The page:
Voicy wants to pwn gamers with audio memes businesstraverse.com

If meme stocks can be a thing, what’s to stop audio meme sharing going viral!? Hoping to storm the deafening arena of social audio and win friends amid the gamer/creator crowd, voice — a Netherlands-based startup that builds a platform for user-generated audio clips (usually a few seconds long), and provides tools to create emotional previews for sharing comments to spice up your posts/streams.

It’s not hard to predict where this idea will go: outright fart-sfx and pwning-troll clips – which indeed abound on this fledgling platform for user-generated (or, well, sampled) audio. Thankful audio memes anyone?

Other viral sounds are available. Borat clips, for example, or squid game sounds. Plus a cacophony of over-enthusiastic internet memes in audio form. John Oliver yells “GOOGLE IT!” repeatedly, or Epic Sax Guy’s epic saxophone, and so on.

The typical Voicy user is, unsurprisingly, young and trigger-happy, according to the startup — which views gamers’ voice chat as a prime target for a pipeline of social integrations it hopes to build. So far, it has one integration with the Viber messaging app, but it offers a “simple universal API” to encourage other platforms to sign up.

Zoom out, Voicy’s stated mission is to do for sound clips what Giphy has done for GIFs.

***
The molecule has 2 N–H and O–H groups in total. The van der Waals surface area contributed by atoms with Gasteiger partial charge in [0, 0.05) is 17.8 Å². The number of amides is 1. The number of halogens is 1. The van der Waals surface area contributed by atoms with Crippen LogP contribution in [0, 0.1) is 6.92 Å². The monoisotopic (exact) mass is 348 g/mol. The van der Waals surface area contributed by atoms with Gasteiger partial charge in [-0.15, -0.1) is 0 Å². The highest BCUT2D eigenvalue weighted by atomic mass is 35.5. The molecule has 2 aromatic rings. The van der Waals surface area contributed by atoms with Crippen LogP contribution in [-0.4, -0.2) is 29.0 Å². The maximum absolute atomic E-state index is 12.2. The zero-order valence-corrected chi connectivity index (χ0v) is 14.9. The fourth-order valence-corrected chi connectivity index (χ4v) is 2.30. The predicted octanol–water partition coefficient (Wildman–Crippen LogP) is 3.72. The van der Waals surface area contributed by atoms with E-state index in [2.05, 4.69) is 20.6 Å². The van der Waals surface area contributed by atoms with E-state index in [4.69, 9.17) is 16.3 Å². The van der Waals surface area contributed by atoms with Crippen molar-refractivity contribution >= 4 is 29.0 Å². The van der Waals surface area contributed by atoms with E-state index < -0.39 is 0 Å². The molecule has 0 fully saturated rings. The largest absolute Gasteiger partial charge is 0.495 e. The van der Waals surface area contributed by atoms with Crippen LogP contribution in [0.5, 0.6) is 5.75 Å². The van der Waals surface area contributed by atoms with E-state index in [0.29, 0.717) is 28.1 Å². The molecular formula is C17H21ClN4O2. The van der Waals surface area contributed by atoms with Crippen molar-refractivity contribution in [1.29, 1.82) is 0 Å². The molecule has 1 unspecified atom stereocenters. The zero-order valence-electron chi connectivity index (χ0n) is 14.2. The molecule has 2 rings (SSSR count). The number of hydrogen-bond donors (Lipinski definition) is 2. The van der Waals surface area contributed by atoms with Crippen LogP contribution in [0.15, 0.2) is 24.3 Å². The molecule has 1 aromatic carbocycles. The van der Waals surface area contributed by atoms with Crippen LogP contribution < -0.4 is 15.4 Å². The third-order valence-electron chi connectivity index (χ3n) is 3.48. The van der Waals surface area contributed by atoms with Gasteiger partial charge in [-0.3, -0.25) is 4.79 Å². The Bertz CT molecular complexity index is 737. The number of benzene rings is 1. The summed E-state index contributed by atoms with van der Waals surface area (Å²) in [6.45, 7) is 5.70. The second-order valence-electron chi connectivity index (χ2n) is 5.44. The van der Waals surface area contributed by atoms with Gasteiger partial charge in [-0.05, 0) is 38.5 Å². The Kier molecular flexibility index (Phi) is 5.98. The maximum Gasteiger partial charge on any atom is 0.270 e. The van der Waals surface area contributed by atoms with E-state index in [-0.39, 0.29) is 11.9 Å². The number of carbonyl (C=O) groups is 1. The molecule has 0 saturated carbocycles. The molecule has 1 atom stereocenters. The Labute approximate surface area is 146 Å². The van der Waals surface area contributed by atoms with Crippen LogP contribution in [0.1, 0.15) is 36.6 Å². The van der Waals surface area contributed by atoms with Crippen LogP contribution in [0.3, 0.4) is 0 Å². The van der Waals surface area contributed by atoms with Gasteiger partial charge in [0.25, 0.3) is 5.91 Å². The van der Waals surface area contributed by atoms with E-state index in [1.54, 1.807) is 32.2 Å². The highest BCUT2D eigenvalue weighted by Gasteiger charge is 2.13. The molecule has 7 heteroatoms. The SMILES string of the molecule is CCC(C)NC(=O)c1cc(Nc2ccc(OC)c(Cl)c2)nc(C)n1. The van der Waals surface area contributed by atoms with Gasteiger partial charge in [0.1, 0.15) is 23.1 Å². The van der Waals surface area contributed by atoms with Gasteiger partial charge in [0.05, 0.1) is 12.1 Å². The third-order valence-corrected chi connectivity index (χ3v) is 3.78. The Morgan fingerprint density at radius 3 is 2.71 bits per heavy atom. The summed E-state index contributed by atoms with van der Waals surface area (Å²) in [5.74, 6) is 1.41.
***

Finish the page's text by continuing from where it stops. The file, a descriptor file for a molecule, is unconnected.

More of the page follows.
“We want to create a new way for people to express themselves creatively in the way they communicate. In areas like gaming, where communicating with images or text doesn’t work as well, there’s a huge gap for audio to really enhance the experience,” co-founders Xander Kanon, Joey de Kruis and Milan Kokir suggest via email.

“As we’ve seen with memes and GIFs, people love to create their own very creative content. Audio has the potential to have the same, if not greater, impact on modern communications. We’ve seen from instant chat to emoticons to GIFs that people all over the world want to experiment with and just have fun with how they communicate – it’s one of the things we all have in common. In addition, the competition between apps and platforms is fierce and they are all working hard to make their offerings more tacky, fun and attractive. This is where Voicey comes into play.”

“From the beginning, we developed our platform to give users the express ability to create,” they add. “Our technology directly serves that purpose through an open-source approach to content, with safeguards layered to moderate. With integrations, our approach has been to connect our platform with other platforms and give users wider access to content sharing. With the addition of public API, further integrations and a strong foundation within the platform, we believe our impact can be exponential.”